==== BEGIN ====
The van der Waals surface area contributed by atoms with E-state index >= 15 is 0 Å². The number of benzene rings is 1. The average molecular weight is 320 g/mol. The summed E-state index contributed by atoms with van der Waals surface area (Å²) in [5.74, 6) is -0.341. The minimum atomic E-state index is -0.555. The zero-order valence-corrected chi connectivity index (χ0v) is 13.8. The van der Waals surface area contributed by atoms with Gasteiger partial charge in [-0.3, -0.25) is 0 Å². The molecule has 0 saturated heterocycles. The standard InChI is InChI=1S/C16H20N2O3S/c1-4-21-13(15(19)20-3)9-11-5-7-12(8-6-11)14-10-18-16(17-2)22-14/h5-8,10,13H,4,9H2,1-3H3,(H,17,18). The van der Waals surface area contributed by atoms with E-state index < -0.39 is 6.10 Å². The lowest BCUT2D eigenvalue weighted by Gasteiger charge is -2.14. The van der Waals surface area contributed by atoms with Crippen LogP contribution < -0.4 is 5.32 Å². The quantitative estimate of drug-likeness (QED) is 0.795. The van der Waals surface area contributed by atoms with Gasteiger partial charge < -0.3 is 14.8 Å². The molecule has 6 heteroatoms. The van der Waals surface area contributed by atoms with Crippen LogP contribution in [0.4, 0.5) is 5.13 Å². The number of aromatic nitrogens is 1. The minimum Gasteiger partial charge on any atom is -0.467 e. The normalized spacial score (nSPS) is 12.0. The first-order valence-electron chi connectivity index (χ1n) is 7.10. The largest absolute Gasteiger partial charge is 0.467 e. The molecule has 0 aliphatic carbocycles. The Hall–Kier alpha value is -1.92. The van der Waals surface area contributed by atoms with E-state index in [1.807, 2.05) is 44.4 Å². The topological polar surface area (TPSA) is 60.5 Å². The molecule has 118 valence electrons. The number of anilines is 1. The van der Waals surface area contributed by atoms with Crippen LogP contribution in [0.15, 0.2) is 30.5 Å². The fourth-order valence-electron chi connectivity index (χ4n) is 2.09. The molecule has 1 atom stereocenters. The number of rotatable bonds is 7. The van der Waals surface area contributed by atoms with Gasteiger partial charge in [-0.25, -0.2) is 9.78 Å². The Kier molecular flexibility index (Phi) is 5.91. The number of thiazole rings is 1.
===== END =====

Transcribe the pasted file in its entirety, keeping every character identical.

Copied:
The van der Waals surface area contributed by atoms with E-state index >= 15 is 0 Å². The number of benzene rings is 1. The average molecular weight is 320 g/mol. The summed E-state index contributed by atoms with van der Waals surface area (Å²) in [5.74, 6) is -0.341. The minimum atomic E-state index is -0.555. The zero-order valence-corrected chi connectivity index (χ0v) is 13.8. The van der Waals surface area contributed by atoms with Gasteiger partial charge in [-0.3, -0.25) is 0 Å². The molecule has 0 saturated heterocycles. The standard InChI is InChI=1S/C16H20N2O3S/c1-4-21-13(15(19)20-3)9-11-5-7-12(8-6-11)14-10-18-16(17-2)22-14/h5-8,10,13H,4,9H2,1-3H3,(H,17,18). The van der Waals surface area contributed by atoms with E-state index < -0.39 is 6.10 Å². The lowest BCUT2D eigenvalue weighted by Gasteiger charge is -2.14. The van der Waals surface area contributed by atoms with Crippen LogP contribution < -0.4 is 5.32 Å². The quantitative estimate of drug-likeness (QED) is 0.795. The van der Waals surface area contributed by atoms with Gasteiger partial charge < -0.3 is 14.8 Å². The molecule has 6 heteroatoms. The van der Waals surface area contributed by atoms with Crippen LogP contribution in [0.4, 0.5) is 5.13 Å². The number of aromatic nitrogens is 1. The minimum Gasteiger partial charge on any atom is -0.467 e. The normalized spacial score (nSPS) is 12.0. The first-order valence-electron chi connectivity index (χ1n) is 7.10. The largest absolute Gasteiger partial charge is 0.467 e. The molecule has 0 aliphatic carbocycles. The Hall–Kier alpha value is -1.92. The van der Waals surface area contributed by atoms with E-state index in [1.807, 2.05) is 44.4 Å². The topological polar surface area (TPSA) is 60.5 Å². The molecule has 118 valence electrons. The number of anilines is 1. The van der Waals surface area contributed by atoms with Crippen LogP contribution in [0.15, 0.2) is 30.5 Å². The fourth-order valence-electron chi connectivity index (χ4n) is 2.09. The molecule has 1 atom stereocenters. The number of rotatable bonds is 7. The van der Waals surface area contributed by atoms with Gasteiger partial charge in [-0.25, -0.2) is 9.78 Å². The Kier molecular flexibility index (Phi) is 5.91. The number of thiazole rings is 1.